Jose Ruggero, a vice-president with research firm Gartner, had an apt description for the fluctuating role of chief information officers: "Today and tomorrow's CIO must lead like a chief executive, analyse like a CFO and execute like a COO."
Are CIOs now expected to be the all-in-one executive with skills from a breadth of lateral disciplines? Even Houdini had it easy in comparison and Ruggero hit the nail on the head when he said: "It's the hardest job in a large organisation."
Ruggero believes organisations must rebuild the CIO role towards "greater governance and business engagement".
The analyst is not alone in his thinking and there are clear signs this fundamental shift is already happening. In my discussion with Steve Redman, EMC Australia's managing director, he recalled an event which saw the gathering of 15 top CIOs. A random poll was conducted to gauge their backgrounds. The result -- 11 were from non-IT roles, mainly in general management and CFO positions.
"Three years ago, it would have been the other way around," Redman said.
Does this mean CIOs as we know them will cease to exist? Perhaps, says Forrester Research, which predicts that in future, an organisation could have a CFO in charge of technology procurement, a CTO to head R&D, a COO leading applications and services and a VP of technical operations to handle the day-to-day running of IT.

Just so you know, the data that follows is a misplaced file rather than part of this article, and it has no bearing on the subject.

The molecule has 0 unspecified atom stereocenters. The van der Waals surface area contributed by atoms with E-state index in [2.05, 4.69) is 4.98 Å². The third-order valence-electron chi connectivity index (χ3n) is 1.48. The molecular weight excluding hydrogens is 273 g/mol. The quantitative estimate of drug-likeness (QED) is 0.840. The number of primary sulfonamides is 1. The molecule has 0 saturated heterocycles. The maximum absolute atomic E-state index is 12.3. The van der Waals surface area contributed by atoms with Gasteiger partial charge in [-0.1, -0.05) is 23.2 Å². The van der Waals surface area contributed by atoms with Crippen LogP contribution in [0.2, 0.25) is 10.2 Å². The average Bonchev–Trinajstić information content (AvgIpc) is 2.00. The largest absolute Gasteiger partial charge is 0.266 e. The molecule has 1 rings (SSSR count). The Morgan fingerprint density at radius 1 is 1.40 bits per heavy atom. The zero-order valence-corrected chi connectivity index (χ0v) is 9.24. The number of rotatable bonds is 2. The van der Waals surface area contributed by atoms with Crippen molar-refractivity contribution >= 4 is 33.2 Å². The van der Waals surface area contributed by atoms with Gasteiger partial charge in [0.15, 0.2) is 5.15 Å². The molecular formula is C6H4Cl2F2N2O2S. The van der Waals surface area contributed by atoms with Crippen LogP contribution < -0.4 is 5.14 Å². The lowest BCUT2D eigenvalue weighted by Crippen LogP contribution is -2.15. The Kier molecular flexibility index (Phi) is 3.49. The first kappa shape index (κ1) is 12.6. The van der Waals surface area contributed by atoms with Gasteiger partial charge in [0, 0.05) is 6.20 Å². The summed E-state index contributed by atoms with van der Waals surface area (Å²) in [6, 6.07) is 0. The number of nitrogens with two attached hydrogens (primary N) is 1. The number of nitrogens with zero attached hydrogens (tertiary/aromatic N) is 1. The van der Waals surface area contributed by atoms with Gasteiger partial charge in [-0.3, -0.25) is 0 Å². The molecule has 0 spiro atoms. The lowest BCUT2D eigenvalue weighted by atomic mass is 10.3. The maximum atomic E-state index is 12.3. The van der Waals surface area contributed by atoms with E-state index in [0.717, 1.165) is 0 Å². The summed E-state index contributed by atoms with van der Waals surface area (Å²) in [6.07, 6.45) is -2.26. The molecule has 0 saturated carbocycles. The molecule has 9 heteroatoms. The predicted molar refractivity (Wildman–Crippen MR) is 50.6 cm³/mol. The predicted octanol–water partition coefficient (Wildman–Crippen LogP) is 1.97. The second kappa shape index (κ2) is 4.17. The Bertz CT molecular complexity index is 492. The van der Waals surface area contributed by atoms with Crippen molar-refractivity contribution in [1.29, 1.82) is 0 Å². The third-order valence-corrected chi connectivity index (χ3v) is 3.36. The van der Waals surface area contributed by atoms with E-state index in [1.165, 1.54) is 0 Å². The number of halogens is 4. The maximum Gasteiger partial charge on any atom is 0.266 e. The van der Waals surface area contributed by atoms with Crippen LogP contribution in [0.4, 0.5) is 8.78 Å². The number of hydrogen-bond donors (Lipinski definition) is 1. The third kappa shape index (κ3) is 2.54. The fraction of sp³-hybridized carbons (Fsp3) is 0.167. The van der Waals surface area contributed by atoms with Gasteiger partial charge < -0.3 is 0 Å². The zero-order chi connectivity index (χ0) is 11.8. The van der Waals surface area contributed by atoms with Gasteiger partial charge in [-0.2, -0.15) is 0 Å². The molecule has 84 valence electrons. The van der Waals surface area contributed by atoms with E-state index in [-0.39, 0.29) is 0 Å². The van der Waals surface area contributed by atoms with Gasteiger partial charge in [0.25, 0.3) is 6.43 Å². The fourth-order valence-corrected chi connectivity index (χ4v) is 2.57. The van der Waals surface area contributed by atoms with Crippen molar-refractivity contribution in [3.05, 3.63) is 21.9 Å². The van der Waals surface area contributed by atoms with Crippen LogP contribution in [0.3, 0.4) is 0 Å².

However, EMC's Redman feels the role of a CIO will not vanish, while Gartner's research director Andy Rowsell-Jones feels it will merely be reinvented.
"On the one hand, we see a high-profile executive role, as CIOs work on the demand side with the business. On the other, we see the industrialisation of the IT world. It has become standardised and packaged.
"Running IT services has become far more transaction-based, as if it has moved from brain surgery to producing soccer balls. Software for something as complex as a global supply chain is now coming out of a box -- literally," Jones said.
But in a recent ZDNet Australia poll, more than 80 percent of respondents said that by 2005, CIOs will become non-existent, IT budgets will be managed by the CFO and technology decisions made by IT managers.
This is a crucial issue as it affects every tech manager aspiring to climb the ladder of success. Job designations may come and go but one golden rule remains: any executive who can break the inner sanctum of corporate boardrooms, and win the hearts and minds of senior management, has won half the battle.
Fran Foo is features editor for ZDNet Australia.